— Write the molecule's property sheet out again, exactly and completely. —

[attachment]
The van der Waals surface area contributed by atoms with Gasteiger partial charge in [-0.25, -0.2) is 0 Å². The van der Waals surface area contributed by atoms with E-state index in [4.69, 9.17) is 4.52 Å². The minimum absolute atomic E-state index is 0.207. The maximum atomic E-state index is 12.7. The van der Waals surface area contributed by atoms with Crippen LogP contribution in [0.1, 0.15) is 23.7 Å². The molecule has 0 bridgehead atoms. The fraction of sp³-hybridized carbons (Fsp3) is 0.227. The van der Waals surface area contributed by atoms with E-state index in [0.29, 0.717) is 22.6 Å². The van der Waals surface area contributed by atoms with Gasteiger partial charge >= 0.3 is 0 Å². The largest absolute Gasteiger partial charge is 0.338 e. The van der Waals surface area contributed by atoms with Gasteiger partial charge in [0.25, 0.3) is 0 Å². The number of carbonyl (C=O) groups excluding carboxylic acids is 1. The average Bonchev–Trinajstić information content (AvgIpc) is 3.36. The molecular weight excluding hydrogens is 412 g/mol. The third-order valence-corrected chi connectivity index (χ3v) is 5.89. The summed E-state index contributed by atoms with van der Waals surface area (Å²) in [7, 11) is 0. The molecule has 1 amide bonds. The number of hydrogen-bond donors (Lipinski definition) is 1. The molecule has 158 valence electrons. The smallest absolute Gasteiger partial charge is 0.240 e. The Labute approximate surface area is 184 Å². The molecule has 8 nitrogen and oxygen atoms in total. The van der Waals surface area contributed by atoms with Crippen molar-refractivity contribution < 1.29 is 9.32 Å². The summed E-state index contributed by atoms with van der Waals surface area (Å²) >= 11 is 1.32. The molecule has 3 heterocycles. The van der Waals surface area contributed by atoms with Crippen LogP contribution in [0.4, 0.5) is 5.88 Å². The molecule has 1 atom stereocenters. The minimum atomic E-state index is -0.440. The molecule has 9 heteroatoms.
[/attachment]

The van der Waals surface area contributed by atoms with Gasteiger partial charge in [-0.25, -0.2) is 0 Å². The van der Waals surface area contributed by atoms with E-state index in [4.69, 9.17) is 4.52 Å². The minimum absolute atomic E-state index is 0.207. The maximum atomic E-state index is 12.7. The van der Waals surface area contributed by atoms with Crippen LogP contribution in [0.1, 0.15) is 23.7 Å². The molecule has 0 bridgehead atoms. The fraction of sp³-hybridized carbons (Fsp3) is 0.227. The van der Waals surface area contributed by atoms with E-state index in [0.29, 0.717) is 22.6 Å². The van der Waals surface area contributed by atoms with Gasteiger partial charge >= 0.3 is 0 Å². The largest absolute Gasteiger partial charge is 0.338 e. The van der Waals surface area contributed by atoms with Gasteiger partial charge in [0.25, 0.3) is 0 Å². The number of carbonyl (C=O) groups excluding carboxylic acids is 1. The average Bonchev–Trinajstić information content (AvgIpc) is 3.36. The molecular weight excluding hydrogens is 412 g/mol. The third-order valence-corrected chi connectivity index (χ3v) is 5.89. The summed E-state index contributed by atoms with van der Waals surface area (Å²) in [7, 11) is 0. The molecule has 1 amide bonds. The number of hydrogen-bond donors (Lipinski definition) is 1. The molecule has 158 valence electrons. The smallest absolute Gasteiger partial charge is 0.240 e. The Labute approximate surface area is 184 Å². The molecule has 8 nitrogen and oxygen atoms in total. The van der Waals surface area contributed by atoms with Crippen molar-refractivity contribution < 1.29 is 9.32 Å². The summed E-state index contributed by atoms with van der Waals surface area (Å²) >= 11 is 1.32. The molecule has 3 heterocycles. The van der Waals surface area contributed by atoms with Crippen LogP contribution in [0.4, 0.5) is 5.88 Å². The molecule has 1 atom stereocenters. The minimum atomic E-state index is -0.440. The molecule has 9 heteroatoms.